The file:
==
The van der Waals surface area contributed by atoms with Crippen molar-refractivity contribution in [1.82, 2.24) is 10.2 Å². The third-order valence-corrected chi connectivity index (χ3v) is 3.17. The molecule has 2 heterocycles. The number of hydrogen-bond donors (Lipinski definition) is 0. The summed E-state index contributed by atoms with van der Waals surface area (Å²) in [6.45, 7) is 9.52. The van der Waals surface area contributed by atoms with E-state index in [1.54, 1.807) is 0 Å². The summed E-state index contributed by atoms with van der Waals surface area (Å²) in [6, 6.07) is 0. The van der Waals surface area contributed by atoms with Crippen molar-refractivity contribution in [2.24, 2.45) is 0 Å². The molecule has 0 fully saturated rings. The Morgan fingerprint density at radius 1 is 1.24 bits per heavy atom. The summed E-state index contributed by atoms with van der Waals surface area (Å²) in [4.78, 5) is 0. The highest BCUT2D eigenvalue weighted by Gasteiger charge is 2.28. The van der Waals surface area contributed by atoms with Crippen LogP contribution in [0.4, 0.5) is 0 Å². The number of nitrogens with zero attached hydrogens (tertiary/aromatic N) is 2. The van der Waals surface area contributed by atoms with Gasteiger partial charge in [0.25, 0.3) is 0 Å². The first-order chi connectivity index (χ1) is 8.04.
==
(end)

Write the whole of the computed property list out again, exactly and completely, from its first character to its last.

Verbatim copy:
The van der Waals surface area contributed by atoms with Crippen molar-refractivity contribution in [1.82, 2.24) is 10.2 Å². The third-order valence-corrected chi connectivity index (χ3v) is 3.17. The molecule has 2 heterocycles. The number of hydrogen-bond donors (Lipinski definition) is 0. The summed E-state index contributed by atoms with van der Waals surface area (Å²) in [6.45, 7) is 9.52. The van der Waals surface area contributed by atoms with E-state index in [1.54, 1.807) is 0 Å². The summed E-state index contributed by atoms with van der Waals surface area (Å²) in [6, 6.07) is 0. The van der Waals surface area contributed by atoms with Crippen molar-refractivity contribution in [2.24, 2.45) is 0 Å². The molecule has 0 fully saturated rings. The Morgan fingerprint density at radius 1 is 1.24 bits per heavy atom. The summed E-state index contributed by atoms with van der Waals surface area (Å²) in [4.78, 5) is 0. The highest BCUT2D eigenvalue weighted by Gasteiger charge is 2.28. The van der Waals surface area contributed by atoms with Crippen LogP contribution in [0.4, 0.5) is 0 Å². The number of nitrogens with zero attached hydrogens (tertiary/aromatic N) is 2. The van der Waals surface area contributed by atoms with Gasteiger partial charge in [0.25, 0.3) is 0 Å². The first-order chi connectivity index (χ1) is 8.04.